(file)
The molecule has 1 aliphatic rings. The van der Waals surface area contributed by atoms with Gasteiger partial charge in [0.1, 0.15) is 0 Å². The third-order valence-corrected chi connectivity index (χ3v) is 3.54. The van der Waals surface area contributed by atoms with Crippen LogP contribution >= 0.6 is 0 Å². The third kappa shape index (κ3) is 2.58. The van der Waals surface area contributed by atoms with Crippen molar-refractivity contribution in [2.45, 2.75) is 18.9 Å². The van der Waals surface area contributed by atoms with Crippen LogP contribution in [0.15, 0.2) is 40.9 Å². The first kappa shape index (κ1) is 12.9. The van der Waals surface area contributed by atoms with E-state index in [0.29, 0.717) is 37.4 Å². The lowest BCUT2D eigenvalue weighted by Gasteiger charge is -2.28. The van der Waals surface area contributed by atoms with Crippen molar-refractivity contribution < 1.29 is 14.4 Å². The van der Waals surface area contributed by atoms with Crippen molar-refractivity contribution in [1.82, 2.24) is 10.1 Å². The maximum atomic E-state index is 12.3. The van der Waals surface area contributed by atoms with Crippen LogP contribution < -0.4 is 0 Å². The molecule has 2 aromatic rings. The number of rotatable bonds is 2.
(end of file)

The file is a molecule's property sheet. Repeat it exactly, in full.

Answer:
The molecule has 1 aliphatic rings. The van der Waals surface area contributed by atoms with Gasteiger partial charge in [0.1, 0.15) is 0 Å². The third-order valence-corrected chi connectivity index (χ3v) is 3.54. The van der Waals surface area contributed by atoms with Crippen LogP contribution >= 0.6 is 0 Å². The third kappa shape index (κ3) is 2.58. The van der Waals surface area contributed by atoms with Crippen molar-refractivity contribution in [2.45, 2.75) is 18.9 Å². The van der Waals surface area contributed by atoms with Crippen LogP contribution in [0.15, 0.2) is 40.9 Å². The first kappa shape index (κ1) is 12.9. The van der Waals surface area contributed by atoms with E-state index in [0.29, 0.717) is 37.4 Å². The lowest BCUT2D eigenvalue weighted by Gasteiger charge is -2.28. The van der Waals surface area contributed by atoms with Crippen molar-refractivity contribution < 1.29 is 14.4 Å². The van der Waals surface area contributed by atoms with Crippen molar-refractivity contribution in [1.82, 2.24) is 10.1 Å². The maximum atomic E-state index is 12.3. The van der Waals surface area contributed by atoms with Crippen LogP contribution < -0.4 is 0 Å². The molecule has 2 aromatic rings. The number of rotatable bonds is 2.